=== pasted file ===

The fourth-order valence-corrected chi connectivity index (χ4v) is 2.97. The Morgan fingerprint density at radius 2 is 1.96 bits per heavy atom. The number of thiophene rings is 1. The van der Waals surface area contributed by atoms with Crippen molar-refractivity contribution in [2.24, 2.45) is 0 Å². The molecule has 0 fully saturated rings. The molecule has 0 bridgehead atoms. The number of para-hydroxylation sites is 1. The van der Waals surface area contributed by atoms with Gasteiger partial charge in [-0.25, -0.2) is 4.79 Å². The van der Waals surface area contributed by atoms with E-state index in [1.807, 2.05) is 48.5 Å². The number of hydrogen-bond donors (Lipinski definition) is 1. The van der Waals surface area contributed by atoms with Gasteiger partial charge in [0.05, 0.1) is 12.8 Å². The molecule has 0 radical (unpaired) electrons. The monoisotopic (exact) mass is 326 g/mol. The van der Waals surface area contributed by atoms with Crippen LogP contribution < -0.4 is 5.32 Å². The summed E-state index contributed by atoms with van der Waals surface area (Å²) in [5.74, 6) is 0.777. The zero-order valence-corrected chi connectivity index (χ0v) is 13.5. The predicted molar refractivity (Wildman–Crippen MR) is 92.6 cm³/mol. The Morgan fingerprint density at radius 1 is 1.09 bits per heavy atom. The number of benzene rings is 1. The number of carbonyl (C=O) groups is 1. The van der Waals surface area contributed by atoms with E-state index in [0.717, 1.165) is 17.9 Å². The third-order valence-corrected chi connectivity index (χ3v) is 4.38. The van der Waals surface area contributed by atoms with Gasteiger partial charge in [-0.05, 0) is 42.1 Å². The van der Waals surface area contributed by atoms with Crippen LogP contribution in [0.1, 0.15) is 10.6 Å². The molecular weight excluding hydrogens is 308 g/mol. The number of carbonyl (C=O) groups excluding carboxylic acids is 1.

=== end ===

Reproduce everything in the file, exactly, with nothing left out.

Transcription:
The fourth-order valence-corrected chi connectivity index (χ4v) is 2.97. The Morgan fingerprint density at radius 2 is 1.96 bits per heavy atom. The number of thiophene rings is 1. The van der Waals surface area contributed by atoms with Crippen molar-refractivity contribution in [2.24, 2.45) is 0 Å². The molecule has 0 fully saturated rings. The molecule has 0 bridgehead atoms. The number of para-hydroxylation sites is 1. The van der Waals surface area contributed by atoms with Gasteiger partial charge in [-0.25, -0.2) is 4.79 Å². The van der Waals surface area contributed by atoms with E-state index in [1.807, 2.05) is 48.5 Å². The number of hydrogen-bond donors (Lipinski definition) is 1. The van der Waals surface area contributed by atoms with Gasteiger partial charge in [0.05, 0.1) is 12.8 Å². The molecule has 0 radical (unpaired) electrons. The monoisotopic (exact) mass is 326 g/mol. The van der Waals surface area contributed by atoms with Crippen LogP contribution < -0.4 is 5.32 Å². The summed E-state index contributed by atoms with van der Waals surface area (Å²) in [5.74, 6) is 0.777. The zero-order valence-corrected chi connectivity index (χ0v) is 13.5. The predicted molar refractivity (Wildman–Crippen MR) is 92.6 cm³/mol. The Morgan fingerprint density at radius 1 is 1.09 bits per heavy atom. The number of benzene rings is 1. The number of carbonyl (C=O) groups is 1. The van der Waals surface area contributed by atoms with E-state index in [0.717, 1.165) is 17.9 Å². The third-order valence-corrected chi connectivity index (χ3v) is 4.38. The van der Waals surface area contributed by atoms with Gasteiger partial charge in [-0.05, 0) is 42.1 Å². The van der Waals surface area contributed by atoms with Crippen LogP contribution in [0.1, 0.15) is 10.6 Å². The molecular weight excluding hydrogens is 308 g/mol. The number of carbonyl (C=O) groups excluding carboxylic acids is 1.